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When Wings Aren't Enough – Flathead Beacon

Flight is a great strategy for evading predators, though it isn’t always the perfect solution
Wings are a remarkable adaptation. Our Earth-bound species has obsessed on the miracle of winged flight probably since the first proto-human glanced skyward and noted a red-billed hornbill awkwardly flapping overhead.
Hornbills — best known as advisers to feline kings — get along fine in the air, but proportionally short wings mean one will never be confused for a peregrine falcon.
Flight is also a great strategy for evading predators, though it isn’t always the perfect solution.
Take flying fish. They bend the rules, inhabiting the domains of both sea and air, domains humans inhabit only with the use of machines. 
As a youngster who’d recently grasped the concept of animal domains — some live in water, others the air, and then there are boring bipeds shuffling across the grassland — I was mesmerized by these fish that knew how to fly. I remember fuming when an elementary school teacher explained flying fish don’t really fly at all, they simply glide.
“If the Wright Brothers flew, then flying fish do too,” my adult self imagines the 5-year-old me responding with the kind of in-the-moment mental agility I hope to someday stumble upon, while I still have my wits about me.
Whether they fly or glide doesn’t alter the fact that these fish are amazing creatures with a remarkable adaptation to help evade predators, at least some of the time. And these symbols of good luck need a little themselves. 
Flying fish are the quail of the open ocean. Everything likes to eat them. 
Flying fish have several adaptations that help them get airborne. There are the wings, of course; pectoral fins nearly the length of its body provide much of the lift. Some flying fish also have large pelvic fin/wings. These four wingers are more advanced than primitive two wingers, which lack overgrown pelvic fins.
The body is torpedo shaped and sports a deeply forked tail, the lower lobe of which is longer than the top. The flying fish uses this lower tail fin for propulsion as it walks across the water in a zig-zag pattern, much like a Zara Spook topwater bait walking the dog to entice bass. The fish speeds to more than 30 mph before it takes flight, spoiling the dinner plans of pursuing game fish.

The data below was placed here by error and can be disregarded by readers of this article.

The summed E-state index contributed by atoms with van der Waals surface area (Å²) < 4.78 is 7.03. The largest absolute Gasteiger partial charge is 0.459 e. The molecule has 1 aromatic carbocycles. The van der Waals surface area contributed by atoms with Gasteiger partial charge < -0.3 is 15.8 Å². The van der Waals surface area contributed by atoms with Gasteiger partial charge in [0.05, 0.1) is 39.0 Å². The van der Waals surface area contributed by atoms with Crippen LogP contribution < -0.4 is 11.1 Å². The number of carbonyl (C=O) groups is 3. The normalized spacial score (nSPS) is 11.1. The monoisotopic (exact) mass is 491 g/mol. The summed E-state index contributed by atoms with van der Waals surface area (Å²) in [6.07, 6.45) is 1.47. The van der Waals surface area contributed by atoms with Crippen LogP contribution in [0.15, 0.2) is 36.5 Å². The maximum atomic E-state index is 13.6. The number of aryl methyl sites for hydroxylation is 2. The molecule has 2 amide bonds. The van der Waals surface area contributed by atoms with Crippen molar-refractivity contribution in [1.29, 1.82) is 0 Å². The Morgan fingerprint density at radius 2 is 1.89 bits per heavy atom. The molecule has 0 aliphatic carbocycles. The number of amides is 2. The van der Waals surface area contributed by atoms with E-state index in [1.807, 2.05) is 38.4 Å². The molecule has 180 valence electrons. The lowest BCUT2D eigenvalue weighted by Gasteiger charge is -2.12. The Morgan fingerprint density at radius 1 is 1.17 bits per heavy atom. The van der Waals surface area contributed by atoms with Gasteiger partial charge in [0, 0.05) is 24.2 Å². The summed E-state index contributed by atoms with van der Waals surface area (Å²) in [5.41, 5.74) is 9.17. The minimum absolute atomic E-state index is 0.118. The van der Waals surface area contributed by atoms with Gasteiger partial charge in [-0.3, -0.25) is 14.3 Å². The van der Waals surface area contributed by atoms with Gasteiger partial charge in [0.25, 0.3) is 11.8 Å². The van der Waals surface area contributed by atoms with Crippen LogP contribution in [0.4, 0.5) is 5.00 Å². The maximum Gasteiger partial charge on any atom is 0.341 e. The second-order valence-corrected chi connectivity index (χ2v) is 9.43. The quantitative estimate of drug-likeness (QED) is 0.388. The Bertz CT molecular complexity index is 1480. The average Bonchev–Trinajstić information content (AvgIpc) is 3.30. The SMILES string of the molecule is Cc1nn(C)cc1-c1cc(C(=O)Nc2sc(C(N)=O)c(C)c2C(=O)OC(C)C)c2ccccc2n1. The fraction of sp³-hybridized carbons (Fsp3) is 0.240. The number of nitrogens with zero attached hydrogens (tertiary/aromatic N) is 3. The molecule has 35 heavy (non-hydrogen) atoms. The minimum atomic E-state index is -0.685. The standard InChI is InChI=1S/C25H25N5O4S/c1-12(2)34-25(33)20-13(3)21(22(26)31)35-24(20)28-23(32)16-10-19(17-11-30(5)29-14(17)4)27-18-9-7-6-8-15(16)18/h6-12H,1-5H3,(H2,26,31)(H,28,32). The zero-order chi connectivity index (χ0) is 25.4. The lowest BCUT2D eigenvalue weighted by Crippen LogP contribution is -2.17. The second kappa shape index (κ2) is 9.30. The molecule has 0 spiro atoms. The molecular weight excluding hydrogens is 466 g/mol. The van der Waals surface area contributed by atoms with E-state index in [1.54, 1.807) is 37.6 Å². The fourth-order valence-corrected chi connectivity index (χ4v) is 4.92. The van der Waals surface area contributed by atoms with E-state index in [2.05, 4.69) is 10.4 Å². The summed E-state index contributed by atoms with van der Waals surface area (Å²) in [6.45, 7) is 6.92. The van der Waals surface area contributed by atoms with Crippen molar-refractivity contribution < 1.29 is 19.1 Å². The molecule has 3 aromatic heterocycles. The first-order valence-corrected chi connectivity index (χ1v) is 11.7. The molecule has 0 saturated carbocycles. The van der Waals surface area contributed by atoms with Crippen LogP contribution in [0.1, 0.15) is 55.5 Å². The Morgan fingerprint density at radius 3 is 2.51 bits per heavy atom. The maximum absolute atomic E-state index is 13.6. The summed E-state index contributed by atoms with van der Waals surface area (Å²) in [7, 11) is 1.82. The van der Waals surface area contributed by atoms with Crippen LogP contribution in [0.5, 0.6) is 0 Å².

They can fly for more than 500 feet. And with a quick reentry and another fast walking-the-dog liftoff, they can more than double that distance. This is often enough to get them to safety.
Flying fish also have large, anime-like eyes, which give them great sight above water and provide sharp focus to infinity. Below water they are slightly farsighted.
Frigatebirds are also quite fond of flying fish the way hawks covet quail. They hover above as flying fish are pursued from below. The flying fish’s great above-water eyesight helps, but when gliding your evasive options are limited. Frigatebirds are game predators, though I’m not sure how good you have to be when a fish-out-of-water glides up to your level.
The everything that likes to eat flying fish includes humans. The Japanese turn flying fish filets into sashimi. In Barbados the fish is paired with a dense cornmeal porridge and okra to form the national dish. The light-colored flesh is reportedly mild in flavor. I’ve never tried it, but I have eaten flying fish roe in sushi and it is delicious; kind of like Pop Rocks candy, only salty instead of sweet, with a mild fish flavor.
It’s unlikely any flying fish will come up through the ice during the Northern Rockies’ hard water season, but there’s always time to dream and plan for summer adventures in the open ocean, casting to boiling gamefish while flying fish dog walk their escape.
I don’t feel so cold already.
Rob Breeding’s website is www.mthookandbullet.com.
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